And it hurts. But childhood is so short. Innocence is so fleeting. And I want so badly to build her strong and confident before I share the crap that brings grown ups to tears. This weekend we went to Central Park. I watched her play and be so happy. I sat with a good friend and we shared our heavy load of Black womanhood. We talked and vented and raged and laughed and hugged. We helped each other to connect. We tapped in to the well that replenishes. We shared our emotions and frequently replied to each other, “that’s normal. I feel that too.” It was important. It was healing. It was refueling. We sat on a picnic blanket and built each other up. We affirmed that neither of us was alone in our hurt or our rage. It was important.
The backdrop of this conversation was my daughter playing. She’d interrupt us, at will, and we would smile and laugh and remember why we fight and what really matters. At one point I sent her to throw away her garbage. The garbage can was a few feet away and completely within eyesight and hearing range. I tried to hide my panic at letting her wander away “by herself” and when I looked over at my sisterfriend she was on her feet, her body was tense. She was watching too. She was just as nervous about letting my little bit move out of arm’s reach. We made eye contact and the lump in my throat precluded conversation. We were silent until she returned. Little bit was so proud of her little adventure. “Did you see me Mama?” I nodded and hugged her tight.
This fear has a taste. It tastes like metal. It is sour. It rises from your stomach and sits in your throat. No amount of swallowing or drinking sweet juices will make it go away. It is ever present. I fight it. I pray about it. I release it to God. And yet…I still taste metal. I’m so scared for her.
I am an American. This is my home. This is where I was born. I am an American. But the outright assault on my community from some law enforcement officers doesn’t resonate in the same way that a movie theater shooting or a marathon bombing resonates with many of my fellow citizens. And it hurts. Is there a way to raise her so that she won’t hurt? Please point me to it. Please give me step by step directions. Please.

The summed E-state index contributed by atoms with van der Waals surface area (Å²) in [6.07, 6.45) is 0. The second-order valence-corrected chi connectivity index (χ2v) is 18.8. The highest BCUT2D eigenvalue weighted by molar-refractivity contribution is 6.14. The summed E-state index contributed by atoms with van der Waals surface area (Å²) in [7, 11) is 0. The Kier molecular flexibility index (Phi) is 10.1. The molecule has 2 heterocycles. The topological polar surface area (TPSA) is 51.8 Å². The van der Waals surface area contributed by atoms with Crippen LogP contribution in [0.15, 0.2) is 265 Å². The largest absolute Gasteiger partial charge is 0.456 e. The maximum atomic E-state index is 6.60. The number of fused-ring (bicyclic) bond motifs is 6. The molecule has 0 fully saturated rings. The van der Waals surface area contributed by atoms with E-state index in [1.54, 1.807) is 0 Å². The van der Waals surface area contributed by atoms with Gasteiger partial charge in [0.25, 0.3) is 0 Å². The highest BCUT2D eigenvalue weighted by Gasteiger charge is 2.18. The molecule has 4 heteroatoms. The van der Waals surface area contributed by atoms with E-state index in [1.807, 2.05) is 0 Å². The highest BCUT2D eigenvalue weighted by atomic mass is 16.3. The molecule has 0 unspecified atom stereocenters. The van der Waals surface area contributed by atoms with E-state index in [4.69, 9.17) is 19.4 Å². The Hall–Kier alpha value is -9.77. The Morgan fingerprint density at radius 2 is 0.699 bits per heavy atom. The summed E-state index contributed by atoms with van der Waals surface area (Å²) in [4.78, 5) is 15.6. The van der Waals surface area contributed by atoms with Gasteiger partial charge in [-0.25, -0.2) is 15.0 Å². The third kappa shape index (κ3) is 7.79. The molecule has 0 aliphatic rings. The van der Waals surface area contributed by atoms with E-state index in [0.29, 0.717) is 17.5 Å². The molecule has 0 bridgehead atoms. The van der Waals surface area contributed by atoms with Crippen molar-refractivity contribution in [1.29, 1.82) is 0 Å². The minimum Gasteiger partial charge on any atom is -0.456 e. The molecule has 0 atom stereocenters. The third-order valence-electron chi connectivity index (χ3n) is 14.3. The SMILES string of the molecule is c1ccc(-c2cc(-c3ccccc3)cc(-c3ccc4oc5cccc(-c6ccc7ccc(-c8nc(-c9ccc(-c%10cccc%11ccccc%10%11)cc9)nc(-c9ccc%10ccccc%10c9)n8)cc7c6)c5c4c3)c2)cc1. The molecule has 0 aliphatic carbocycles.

I’m struggling. I’m trying to be gentle with myself and practice self care. I’m trying to unplug but I cannot escape the news that another Black woman was unjustly arrested and found dead in her jail cell this weekend. I don’t know how to BE anymore. I’m at a crossroads and I have to figure it all out quickly.
I have a little girl to lead. I want her to be free. I want her to be whole. I want her to be love.
I want her to live.
Literally paralyzed by grief
On my way to work
What do I do?
He sat in church and prayed
Watched little kids play
Heard the Word
Then opened fire.
I can imagine the confusion
Little girl plays dead
Five years old.
How did she know?
I can’t stop crying
Don’t ask me to
Bus comes 30 minutes later.
Board a bus
Full of us
The only place I’ll hear our grief today.
If you are not actively doing something to help you are part of the problem. Your involvement can run the spectrum from sharing truth with the misinformed to marching to letter writing to activism. Spread truth. Refuse to be steamrolled by propaganda. This is OUR country. Wake up.
Justice for Freddie